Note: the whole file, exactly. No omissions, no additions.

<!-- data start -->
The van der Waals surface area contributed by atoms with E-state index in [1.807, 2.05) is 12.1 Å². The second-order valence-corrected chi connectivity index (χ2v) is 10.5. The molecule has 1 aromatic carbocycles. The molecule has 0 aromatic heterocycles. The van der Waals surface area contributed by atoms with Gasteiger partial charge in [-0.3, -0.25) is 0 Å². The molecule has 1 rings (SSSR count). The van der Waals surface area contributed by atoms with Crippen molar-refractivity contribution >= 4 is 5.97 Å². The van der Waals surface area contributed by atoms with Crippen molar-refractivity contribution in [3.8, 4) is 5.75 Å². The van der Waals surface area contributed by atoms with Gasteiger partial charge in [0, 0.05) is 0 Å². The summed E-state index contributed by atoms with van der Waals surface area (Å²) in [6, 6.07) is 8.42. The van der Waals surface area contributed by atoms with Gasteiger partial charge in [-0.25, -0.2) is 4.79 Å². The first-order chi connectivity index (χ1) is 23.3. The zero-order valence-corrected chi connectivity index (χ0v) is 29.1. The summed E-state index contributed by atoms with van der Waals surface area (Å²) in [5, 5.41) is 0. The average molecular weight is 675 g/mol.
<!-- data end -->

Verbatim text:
The van der Waals surface area contributed by atoms with E-state index in [1.807, 2.05) is 12.1 Å². The second-order valence-corrected chi connectivity index (χ2v) is 10.5. The molecule has 1 aromatic carbocycles. The molecule has 0 aromatic heterocycles. The van der Waals surface area contributed by atoms with Gasteiger partial charge in [-0.3, -0.25) is 0 Å². The molecule has 1 rings (SSSR count). The van der Waals surface area contributed by atoms with Crippen molar-refractivity contribution >= 4 is 5.97 Å². The van der Waals surface area contributed by atoms with Crippen molar-refractivity contribution in [3.8, 4) is 5.75 Å². The van der Waals surface area contributed by atoms with Gasteiger partial charge in [0, 0.05) is 0 Å². The summed E-state index contributed by atoms with van der Waals surface area (Å²) in [6, 6.07) is 8.42. The van der Waals surface area contributed by atoms with Gasteiger partial charge in [-0.25, -0.2) is 4.79 Å². The first-order chi connectivity index (χ1) is 23.3. The zero-order valence-corrected chi connectivity index (χ0v) is 29.1. The summed E-state index contributed by atoms with van der Waals surface area (Å²) in [5, 5.41) is 0. The average molecular weight is 675 g/mol.